Mammy Jars Mock Black People. Why Are They Still Collected?

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tags: racism, African American history, antiques

In a Black History Month roiled by tone-deaf scandals in politics and fashion involving blackfaceshoes and balaclavas, you may have missed the one about mammy jars.

Grace Coddington, a former creative director of American Vogue, was photographed with a collection of so-called mammy ceramics in her kitchen for a French lifestyle magazine. The images surfaced in early February and were condemned.

“I am ashamed and embarrassed that I didn’t see the mammy jars in the photo until an Instagram commenter pointed them out to me,” the photographer, Brian Ferry, said in a statement. “I’m sorry for my mistake and the hurt it caused,” he added. “I am committed to doing better in the future.” Representatives for Ms. Coddington did not respond to repeated requests for comment.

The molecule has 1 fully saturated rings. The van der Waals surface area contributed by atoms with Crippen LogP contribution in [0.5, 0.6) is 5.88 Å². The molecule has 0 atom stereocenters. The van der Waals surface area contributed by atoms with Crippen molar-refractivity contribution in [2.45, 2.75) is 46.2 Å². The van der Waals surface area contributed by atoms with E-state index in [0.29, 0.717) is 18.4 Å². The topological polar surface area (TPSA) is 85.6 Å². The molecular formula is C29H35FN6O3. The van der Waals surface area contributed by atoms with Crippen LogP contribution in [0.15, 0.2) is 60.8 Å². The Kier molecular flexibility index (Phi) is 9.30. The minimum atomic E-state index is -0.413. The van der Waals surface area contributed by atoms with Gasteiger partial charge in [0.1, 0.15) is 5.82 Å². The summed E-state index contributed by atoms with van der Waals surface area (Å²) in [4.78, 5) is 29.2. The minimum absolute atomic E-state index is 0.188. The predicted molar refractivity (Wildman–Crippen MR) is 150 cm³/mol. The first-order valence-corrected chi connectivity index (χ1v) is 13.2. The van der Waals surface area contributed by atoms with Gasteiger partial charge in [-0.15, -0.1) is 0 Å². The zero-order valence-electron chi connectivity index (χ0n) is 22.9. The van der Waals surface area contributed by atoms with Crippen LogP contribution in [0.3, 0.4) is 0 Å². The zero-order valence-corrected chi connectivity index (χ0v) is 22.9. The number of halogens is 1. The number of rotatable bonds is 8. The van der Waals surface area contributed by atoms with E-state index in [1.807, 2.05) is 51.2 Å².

The mammy stereotype portrays black women as obedient maids to white families. Like blackface, racist objects such as mammy jars perpetuate deep-rooted stereotypes about African-Americans by portraying them as docile, dumb and animated. But some white families view these objects as keepsakes, passed down through generations as relics of the past.


Read entire article at NY Times

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